Keystone XL pipeline blocked by federal judge in Montana, throwing project’s future into doubt

This Nov. 3, 2015, file photo shows the Keystone Steele City pumping station, into which the planned Keystone XL pipeline is to connect to, in Steele City, Neb.
The future of TransCanada’s Keystone XL pipeline has been thrown into doubt after a federal judge in Montana blocked its construction, saying the Trump administration approved it after an incomplete analysis.

U.S. District Judge Brian Morris on Thursday ruled that the U.S. State Department didn’t look closely enough at factors such as the project’s viability in the face of lower oil prices, new modelling of possible oil spills and ways to mitigate them, or at the impacts of greenhouse gas emissions, The Great Falls Tribune reported.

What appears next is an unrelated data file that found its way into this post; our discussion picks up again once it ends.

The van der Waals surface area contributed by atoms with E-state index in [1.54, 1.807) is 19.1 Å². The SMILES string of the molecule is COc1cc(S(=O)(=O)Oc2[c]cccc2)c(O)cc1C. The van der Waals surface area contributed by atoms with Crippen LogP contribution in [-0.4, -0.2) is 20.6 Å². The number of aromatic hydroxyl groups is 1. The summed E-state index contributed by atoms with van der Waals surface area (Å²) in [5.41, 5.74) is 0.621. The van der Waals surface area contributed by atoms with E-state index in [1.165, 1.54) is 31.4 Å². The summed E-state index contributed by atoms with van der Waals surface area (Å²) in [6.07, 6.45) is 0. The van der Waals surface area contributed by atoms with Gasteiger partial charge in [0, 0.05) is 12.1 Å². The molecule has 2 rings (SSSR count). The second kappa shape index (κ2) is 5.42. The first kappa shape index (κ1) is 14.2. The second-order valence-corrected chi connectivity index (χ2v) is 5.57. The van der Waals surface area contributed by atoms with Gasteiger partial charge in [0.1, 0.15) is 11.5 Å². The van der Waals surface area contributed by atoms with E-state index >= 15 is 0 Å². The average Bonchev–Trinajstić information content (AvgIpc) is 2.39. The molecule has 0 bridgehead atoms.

“The major spills that occurred between 2014 and 2017 qualify as significant,” Morris said in his decision, as quoted by The Hill.

“The department would have evaluated the spills in the 2014 [environmental review] had the information been available.”

Morris went on to say that the State Department didn’t adequately justify approving the pipeline in 2017 after it was rejected under Barack Obama in 2015, The Hill reported.

READ MORE: Additional environmental assessment ordered for Keystone XL pipeline

With Trump in power, the U.S. government essentially flouted concerns about climate change, he argued.

“The department’s 2017 conclusory analysis that climate-related impacts from Keystone subsequently would prove inconsequential and its corresponding reliance on this conclusion as a centerpiece of its policy changed required the department to provide a ‘reasoned explanation,” Morris said.

“The department instead simply discarded prior factual findings related to climate change to support its course reversal.”
In a statement, environmental group, the Sierra Club, said the Trump administration


Add Comment